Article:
chumps of the world, undefeated

Emily Bazelon’s impassioned assault on the First Amendment, made in the names, and on the behalves of, receptive parties in failed romantic relationships, publicly shamed by their former mates, characteristically misses its mark. If speech is actionable, its kind will always already have been chilled, e.g. by statutes that penalize libel or invasion of privacy. The problem with banning “revenge porn” is that in the typical instances its content is true and its subject’s rights to privacy will have been waived through her voluntary communication thereof, by word or by deed, to the alleged tortfeasors who subsequently disseminate it against, or regardless of, her will. Under these circumstances, anti-SLAPP statutes designed to penalize the filing of lawsuits that aim to curtail protected speech, will typically require the plaintiff to pay the defendant’s legal fees and costs upon the ensuing showing that her lawsuit is unlikely to succeed on its merits in view of its Constitutional protection. Put simply, a reasonable expectation of privacy is generally waived through its subject’s voluntary disclosure of the underlying facts to any other party not bound by the duty of confidentiality. And it gets worse: if the former recipient of your sexual ardor wronged you in a way whereby she may wrong others, e.g. by infecting you with an STD, or even by screwing around behind your back in a way that exposed you to the mere likelihood of contracting an STD, your public disclosure of these facts would not be subject to liability under the privacy statutes, in virtue of being of legitimate concern to the public. Arguably, you have a duty to disclose it the general public, in proportion with your good faith belief that your perfidious ex represents a danger to others.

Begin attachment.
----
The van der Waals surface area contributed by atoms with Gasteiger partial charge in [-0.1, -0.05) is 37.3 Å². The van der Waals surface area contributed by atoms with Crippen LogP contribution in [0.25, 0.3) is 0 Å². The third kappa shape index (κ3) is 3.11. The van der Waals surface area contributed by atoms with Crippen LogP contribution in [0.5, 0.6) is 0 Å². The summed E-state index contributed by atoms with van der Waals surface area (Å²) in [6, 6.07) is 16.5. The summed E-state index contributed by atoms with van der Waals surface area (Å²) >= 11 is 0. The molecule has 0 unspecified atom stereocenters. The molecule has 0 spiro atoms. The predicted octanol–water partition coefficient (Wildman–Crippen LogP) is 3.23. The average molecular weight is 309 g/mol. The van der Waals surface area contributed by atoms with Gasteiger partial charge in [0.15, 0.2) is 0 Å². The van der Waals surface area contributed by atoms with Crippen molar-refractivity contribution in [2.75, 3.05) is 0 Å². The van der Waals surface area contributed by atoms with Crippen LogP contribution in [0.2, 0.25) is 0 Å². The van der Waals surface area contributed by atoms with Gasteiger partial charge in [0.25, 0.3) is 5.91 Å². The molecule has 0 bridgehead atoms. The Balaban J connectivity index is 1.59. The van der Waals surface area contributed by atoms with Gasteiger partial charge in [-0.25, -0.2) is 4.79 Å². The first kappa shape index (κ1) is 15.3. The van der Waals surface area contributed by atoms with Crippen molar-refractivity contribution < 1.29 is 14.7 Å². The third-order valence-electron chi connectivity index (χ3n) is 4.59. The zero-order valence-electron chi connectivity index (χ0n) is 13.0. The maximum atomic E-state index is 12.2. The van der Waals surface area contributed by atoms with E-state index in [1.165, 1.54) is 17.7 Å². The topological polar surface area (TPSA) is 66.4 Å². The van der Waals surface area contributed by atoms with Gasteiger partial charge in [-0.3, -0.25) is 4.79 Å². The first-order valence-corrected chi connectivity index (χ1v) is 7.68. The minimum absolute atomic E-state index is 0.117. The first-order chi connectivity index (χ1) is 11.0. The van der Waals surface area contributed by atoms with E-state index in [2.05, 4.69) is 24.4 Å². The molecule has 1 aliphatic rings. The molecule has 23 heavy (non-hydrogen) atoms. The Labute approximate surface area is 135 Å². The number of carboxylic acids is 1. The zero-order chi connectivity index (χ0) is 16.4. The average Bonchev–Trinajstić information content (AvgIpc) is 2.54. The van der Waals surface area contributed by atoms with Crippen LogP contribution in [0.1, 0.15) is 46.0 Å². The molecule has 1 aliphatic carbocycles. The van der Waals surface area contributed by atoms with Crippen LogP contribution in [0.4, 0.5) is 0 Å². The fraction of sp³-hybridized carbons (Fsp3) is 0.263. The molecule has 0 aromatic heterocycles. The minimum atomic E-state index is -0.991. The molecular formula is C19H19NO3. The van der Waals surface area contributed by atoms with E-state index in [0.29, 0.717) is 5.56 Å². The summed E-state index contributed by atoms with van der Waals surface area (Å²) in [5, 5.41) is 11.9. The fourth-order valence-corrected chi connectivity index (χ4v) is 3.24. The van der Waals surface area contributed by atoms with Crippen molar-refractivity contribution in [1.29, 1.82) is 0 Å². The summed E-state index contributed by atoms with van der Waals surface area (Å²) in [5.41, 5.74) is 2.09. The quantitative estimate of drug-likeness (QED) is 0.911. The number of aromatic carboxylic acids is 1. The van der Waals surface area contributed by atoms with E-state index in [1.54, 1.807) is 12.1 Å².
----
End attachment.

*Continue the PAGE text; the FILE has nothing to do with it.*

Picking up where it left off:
A fine survey of the remains of privacy’s disclosure tort can be found here.

all the news fit to print

November 20, 2009
A thick file of private emails and unpublished documents […] was obtained […] and has since spread widely across the Internet starting Thursday afternoon. […] The documents appear to have been acquired illegally and contain all manner of private information and statements that were never intended for the public eye, so they won’t be posted here.

November 28, 2010
The New York Times and a number of publications in Europe were given access to the material several weeks ago and agreed to begin publication of articles based on the cables Sunday online. The Times believes that the documents serve an important public interest, illuminating the goals, successes, compromises and frustrations of American diplomacy in a way that other accounts cannot match.